Amazing Spider-Man #656

Story by
Art by
Marcos Martin
Colors by
Muntsa Vicente
Letters by
Joe Caramagna
Cover by
Marvel Comics

The second part of "Nobody Dies" continues the story of Spider-Man's supporting cast following the unexpected death of Marla Jameson, as Spidey vows to himself that from now on, no-one - not even his enemies - will die if he can help it.

After the sober events of the previous issue, Dan Slott steers Spider-Man back towards familiar territory this issue, taking on the murderous villain known as "Massacre." At the same time, we get to see Peter dealing with the loss of his spider-sense, and the realization of just how important it was to him.

Admittedly, there's absolutely no question that Spider-Man won't be without his spider-sense forever, but it's an interesting avenue to follow nonetheless. It's the idea that it has an unconscious effect on his choices is an interesting one to explore, and one that I don't recall ever seeing before either. Certainly not in such nuts-and-bolts detail.

That Peter solves his problems with a new suit is a nice bit of fun, but I can't help wondering how often they're going to pull this trick. This is the second new suit Spidey has worn since "Big Time," and the jaded fan part of my brain can't help but wonder whether the marketing department requested new variants so that they could create more action figures. It would probably help if the designs were a little more iconic, to be honest. I'm not entirely sure where this black, grey, and yellow design came from, but it doesn't fit with the character at all.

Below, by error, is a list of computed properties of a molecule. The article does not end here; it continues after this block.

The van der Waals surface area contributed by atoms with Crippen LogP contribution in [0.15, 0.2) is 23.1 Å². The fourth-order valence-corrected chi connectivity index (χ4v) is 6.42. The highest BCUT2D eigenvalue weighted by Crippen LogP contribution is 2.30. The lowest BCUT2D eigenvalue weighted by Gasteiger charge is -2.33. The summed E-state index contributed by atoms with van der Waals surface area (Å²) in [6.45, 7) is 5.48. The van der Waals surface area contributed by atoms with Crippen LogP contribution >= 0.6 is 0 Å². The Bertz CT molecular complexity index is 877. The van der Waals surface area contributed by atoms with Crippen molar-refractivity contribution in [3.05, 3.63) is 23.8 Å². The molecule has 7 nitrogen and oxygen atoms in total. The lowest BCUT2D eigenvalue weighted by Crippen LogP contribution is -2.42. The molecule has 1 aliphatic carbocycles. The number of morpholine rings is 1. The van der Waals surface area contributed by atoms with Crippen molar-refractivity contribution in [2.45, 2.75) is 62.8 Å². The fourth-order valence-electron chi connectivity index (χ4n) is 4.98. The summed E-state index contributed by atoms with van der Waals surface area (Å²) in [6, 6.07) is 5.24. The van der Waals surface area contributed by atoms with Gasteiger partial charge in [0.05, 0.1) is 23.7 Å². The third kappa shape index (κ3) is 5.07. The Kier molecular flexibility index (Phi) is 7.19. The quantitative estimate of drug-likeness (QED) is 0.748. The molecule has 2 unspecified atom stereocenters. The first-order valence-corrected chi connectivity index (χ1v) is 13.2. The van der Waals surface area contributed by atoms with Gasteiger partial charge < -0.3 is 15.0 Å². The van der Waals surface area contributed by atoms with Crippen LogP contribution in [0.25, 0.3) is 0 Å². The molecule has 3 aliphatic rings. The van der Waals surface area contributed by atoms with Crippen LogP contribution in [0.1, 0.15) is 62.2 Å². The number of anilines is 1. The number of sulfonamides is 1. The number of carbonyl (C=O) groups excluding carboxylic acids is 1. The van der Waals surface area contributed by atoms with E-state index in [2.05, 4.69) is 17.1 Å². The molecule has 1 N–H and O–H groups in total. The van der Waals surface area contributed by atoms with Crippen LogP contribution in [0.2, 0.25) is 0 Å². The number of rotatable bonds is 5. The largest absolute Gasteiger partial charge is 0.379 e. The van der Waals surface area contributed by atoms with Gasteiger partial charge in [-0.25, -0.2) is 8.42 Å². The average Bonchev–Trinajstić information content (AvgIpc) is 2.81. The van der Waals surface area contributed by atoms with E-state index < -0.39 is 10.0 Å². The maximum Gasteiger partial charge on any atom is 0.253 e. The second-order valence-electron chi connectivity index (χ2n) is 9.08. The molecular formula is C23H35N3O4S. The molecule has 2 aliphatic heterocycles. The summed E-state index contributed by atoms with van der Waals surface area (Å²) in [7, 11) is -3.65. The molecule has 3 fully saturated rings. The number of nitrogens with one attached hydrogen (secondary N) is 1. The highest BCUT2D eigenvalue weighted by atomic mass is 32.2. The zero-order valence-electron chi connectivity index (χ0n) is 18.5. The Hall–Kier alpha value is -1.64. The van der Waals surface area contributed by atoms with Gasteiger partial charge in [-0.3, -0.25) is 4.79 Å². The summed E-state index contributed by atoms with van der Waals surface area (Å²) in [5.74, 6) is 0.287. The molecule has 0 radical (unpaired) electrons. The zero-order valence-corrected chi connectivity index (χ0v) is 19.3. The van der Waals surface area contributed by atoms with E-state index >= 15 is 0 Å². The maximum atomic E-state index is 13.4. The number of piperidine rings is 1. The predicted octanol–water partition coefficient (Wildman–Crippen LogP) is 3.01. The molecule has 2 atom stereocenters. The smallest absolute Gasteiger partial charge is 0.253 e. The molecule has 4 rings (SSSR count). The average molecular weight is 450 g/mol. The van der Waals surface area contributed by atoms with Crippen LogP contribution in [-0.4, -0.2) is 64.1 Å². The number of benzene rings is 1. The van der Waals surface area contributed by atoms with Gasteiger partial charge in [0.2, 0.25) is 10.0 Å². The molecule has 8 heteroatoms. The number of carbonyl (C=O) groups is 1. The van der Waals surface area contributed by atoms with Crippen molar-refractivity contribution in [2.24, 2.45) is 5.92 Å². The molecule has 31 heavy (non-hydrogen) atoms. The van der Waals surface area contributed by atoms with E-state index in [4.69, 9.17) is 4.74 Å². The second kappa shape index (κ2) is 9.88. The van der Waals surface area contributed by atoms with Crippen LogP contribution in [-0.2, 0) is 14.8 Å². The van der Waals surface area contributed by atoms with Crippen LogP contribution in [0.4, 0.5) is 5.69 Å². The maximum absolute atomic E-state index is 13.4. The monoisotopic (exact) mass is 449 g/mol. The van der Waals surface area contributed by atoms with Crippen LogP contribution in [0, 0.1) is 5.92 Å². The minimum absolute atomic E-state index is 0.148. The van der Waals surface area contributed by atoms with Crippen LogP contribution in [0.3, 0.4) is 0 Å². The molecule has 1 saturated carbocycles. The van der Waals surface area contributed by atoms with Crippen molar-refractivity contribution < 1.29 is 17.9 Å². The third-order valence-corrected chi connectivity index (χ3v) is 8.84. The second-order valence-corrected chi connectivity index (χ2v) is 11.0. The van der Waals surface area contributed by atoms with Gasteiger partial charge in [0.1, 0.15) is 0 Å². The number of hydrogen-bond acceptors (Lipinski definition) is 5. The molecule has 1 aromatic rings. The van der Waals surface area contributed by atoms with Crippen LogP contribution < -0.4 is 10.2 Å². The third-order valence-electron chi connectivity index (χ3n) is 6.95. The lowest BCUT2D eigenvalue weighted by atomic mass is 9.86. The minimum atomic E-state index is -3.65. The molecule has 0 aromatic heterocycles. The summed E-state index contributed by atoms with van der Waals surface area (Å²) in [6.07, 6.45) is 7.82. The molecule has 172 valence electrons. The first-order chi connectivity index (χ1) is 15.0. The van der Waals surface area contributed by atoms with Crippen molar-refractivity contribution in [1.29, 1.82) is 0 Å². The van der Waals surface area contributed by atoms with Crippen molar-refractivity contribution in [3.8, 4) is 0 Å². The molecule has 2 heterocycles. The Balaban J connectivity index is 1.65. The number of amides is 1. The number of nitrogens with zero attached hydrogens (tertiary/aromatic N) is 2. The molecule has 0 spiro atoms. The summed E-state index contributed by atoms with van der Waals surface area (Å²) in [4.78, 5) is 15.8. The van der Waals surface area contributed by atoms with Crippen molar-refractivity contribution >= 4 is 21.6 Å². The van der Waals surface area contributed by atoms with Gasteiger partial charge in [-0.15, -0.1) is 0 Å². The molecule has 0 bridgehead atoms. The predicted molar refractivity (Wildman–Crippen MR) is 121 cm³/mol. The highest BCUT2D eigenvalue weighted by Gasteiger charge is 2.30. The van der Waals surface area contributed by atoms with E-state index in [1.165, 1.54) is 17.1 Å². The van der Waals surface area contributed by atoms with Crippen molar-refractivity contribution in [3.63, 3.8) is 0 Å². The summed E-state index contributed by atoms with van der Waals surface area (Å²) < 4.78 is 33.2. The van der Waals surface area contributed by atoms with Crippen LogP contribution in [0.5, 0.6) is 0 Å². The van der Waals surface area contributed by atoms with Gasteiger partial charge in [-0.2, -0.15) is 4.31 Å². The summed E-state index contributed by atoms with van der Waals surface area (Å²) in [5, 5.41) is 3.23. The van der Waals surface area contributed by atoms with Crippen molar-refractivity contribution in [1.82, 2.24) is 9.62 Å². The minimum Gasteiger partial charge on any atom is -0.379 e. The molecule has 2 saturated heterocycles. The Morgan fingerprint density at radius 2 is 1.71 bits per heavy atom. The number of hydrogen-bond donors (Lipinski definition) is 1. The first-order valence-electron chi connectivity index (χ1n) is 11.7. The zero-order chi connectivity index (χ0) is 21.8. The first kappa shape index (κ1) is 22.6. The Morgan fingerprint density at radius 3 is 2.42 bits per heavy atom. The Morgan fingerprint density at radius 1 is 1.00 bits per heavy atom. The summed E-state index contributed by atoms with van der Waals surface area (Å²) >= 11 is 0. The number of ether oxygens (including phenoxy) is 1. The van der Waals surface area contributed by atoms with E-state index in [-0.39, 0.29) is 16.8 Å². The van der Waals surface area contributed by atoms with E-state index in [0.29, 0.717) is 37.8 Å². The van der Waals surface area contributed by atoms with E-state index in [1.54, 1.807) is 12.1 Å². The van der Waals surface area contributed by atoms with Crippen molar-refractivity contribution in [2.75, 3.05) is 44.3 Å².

Still, that's a relatively minor complaint in what was otherwise a great issue. Slott has found an interesting way to turn the Jonah/Spidey relationship on its side, as the former proposes "zero tolerance on murderers" and the latter declares that "no-one dies." You can see that their rather uneasy truce isn't going to get any easier.

Marcos Martin, too, is proving himself to be nothing less than the most inspired Spider-Man artist of our time. His work spans the breadth of comic book storytelling techniques in ways that far too many artists today seem to wilfully ignore in favor of a more cinematic approach. Every page is an utter joy to look at and read.

With that in mind, there's no way that this issue could match the heights of the previous one, but it came far closer than expected. Amazing Spider-Man is one of Marvel's flagship series, and it's always enjoyable when we get issues like this which remind you exactly why that is. Undeniably great stuff.

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